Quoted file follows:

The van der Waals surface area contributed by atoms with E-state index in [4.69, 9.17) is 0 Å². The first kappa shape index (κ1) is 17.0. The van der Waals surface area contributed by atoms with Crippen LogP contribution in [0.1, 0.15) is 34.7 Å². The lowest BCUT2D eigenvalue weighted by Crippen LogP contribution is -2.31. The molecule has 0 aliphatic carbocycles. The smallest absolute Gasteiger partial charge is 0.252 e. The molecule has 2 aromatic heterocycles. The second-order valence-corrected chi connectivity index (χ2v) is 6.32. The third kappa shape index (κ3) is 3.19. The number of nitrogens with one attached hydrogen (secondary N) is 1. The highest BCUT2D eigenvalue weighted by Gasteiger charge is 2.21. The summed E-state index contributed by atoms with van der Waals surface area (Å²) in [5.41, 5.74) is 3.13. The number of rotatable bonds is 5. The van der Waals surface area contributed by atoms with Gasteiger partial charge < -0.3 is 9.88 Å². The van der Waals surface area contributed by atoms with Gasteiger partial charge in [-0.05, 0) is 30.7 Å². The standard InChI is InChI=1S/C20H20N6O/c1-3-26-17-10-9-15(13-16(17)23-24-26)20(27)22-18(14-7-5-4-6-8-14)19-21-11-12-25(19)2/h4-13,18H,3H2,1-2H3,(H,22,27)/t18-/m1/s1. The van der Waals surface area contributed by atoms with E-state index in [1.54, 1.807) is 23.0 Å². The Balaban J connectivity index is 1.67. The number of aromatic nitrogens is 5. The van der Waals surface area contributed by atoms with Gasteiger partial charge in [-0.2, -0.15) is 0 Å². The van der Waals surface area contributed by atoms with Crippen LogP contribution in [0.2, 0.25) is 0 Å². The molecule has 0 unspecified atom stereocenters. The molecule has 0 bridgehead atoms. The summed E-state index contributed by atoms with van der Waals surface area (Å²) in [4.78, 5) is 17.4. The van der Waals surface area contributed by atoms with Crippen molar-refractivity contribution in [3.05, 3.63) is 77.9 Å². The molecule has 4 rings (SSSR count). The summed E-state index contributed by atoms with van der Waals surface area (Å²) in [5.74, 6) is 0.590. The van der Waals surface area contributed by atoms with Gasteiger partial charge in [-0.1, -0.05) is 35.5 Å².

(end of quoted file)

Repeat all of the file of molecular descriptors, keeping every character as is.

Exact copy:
The van der Waals surface area contributed by atoms with E-state index in [4.69, 9.17) is 0 Å². The first kappa shape index (κ1) is 17.0. The van der Waals surface area contributed by atoms with Crippen LogP contribution in [0.1, 0.15) is 34.7 Å². The lowest BCUT2D eigenvalue weighted by Crippen LogP contribution is -2.31. The molecule has 0 aliphatic carbocycles. The smallest absolute Gasteiger partial charge is 0.252 e. The molecule has 2 aromatic heterocycles. The second-order valence-corrected chi connectivity index (χ2v) is 6.32. The third kappa shape index (κ3) is 3.19. The number of nitrogens with one attached hydrogen (secondary N) is 1. The highest BCUT2D eigenvalue weighted by Gasteiger charge is 2.21. The summed E-state index contributed by atoms with van der Waals surface area (Å²) in [5.41, 5.74) is 3.13. The number of rotatable bonds is 5. The van der Waals surface area contributed by atoms with Gasteiger partial charge < -0.3 is 9.88 Å². The van der Waals surface area contributed by atoms with Gasteiger partial charge in [-0.05, 0) is 30.7 Å². The standard InChI is InChI=1S/C20H20N6O/c1-3-26-17-10-9-15(13-16(17)23-24-26)20(27)22-18(14-7-5-4-6-8-14)19-21-11-12-25(19)2/h4-13,18H,3H2,1-2H3,(H,22,27)/t18-/m1/s1. The van der Waals surface area contributed by atoms with E-state index in [1.54, 1.807) is 23.0 Å². The Balaban J connectivity index is 1.67. The number of aromatic nitrogens is 5. The van der Waals surface area contributed by atoms with Gasteiger partial charge in [-0.2, -0.15) is 0 Å². The van der Waals surface area contributed by atoms with Crippen LogP contribution in [0.2, 0.25) is 0 Å². The molecule has 0 unspecified atom stereocenters. The molecule has 0 bridgehead atoms. The summed E-state index contributed by atoms with van der Waals surface area (Å²) in [4.78, 5) is 17.4. The van der Waals surface area contributed by atoms with Crippen molar-refractivity contribution in [3.05, 3.63) is 77.9 Å². The molecule has 4 rings (SSSR count). The summed E-state index contributed by atoms with van der Waals surface area (Å²) in [5.74, 6) is 0.590. The van der Waals surface area contributed by atoms with Gasteiger partial charge in [-0.1, -0.05) is 35.5 Å².